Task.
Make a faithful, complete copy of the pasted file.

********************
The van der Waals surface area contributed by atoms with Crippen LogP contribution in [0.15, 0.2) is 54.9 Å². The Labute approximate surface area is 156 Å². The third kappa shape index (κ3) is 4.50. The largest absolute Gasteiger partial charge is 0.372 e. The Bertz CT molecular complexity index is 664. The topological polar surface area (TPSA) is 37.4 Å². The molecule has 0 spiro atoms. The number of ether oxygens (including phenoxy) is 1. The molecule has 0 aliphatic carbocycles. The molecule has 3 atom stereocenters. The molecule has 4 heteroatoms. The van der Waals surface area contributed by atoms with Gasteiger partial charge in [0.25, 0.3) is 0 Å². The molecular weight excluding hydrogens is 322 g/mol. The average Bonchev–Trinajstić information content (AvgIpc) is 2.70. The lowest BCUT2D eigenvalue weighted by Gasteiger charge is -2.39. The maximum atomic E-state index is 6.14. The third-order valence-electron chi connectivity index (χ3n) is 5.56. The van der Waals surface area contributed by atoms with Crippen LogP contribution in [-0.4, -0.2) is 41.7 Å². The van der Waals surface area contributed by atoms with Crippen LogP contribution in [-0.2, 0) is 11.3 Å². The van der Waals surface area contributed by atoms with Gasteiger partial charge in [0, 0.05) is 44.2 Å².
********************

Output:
The van der Waals surface area contributed by atoms with Crippen LogP contribution in [0.15, 0.2) is 54.9 Å². The Labute approximate surface area is 156 Å². The third kappa shape index (κ3) is 4.50. The largest absolute Gasteiger partial charge is 0.372 e. The Bertz CT molecular complexity index is 664. The topological polar surface area (TPSA) is 37.4 Å². The molecule has 0 spiro atoms. The number of ether oxygens (including phenoxy) is 1. The molecule has 0 aliphatic carbocycles. The molecule has 3 atom stereocenters. The molecule has 4 heteroatoms. The van der Waals surface area contributed by atoms with Gasteiger partial charge in [0.25, 0.3) is 0 Å². The molecular weight excluding hydrogens is 322 g/mol. The average Bonchev–Trinajstić information content (AvgIpc) is 2.70. The lowest BCUT2D eigenvalue weighted by Gasteiger charge is -2.39. The maximum atomic E-state index is 6.14. The third-order valence-electron chi connectivity index (χ3n) is 5.56. The van der Waals surface area contributed by atoms with Crippen LogP contribution in [-0.4, -0.2) is 41.7 Å². The van der Waals surface area contributed by atoms with Crippen LogP contribution in [-0.2, 0) is 11.3 Å². The van der Waals surface area contributed by atoms with Gasteiger partial charge in [0, 0.05) is 44.2 Å².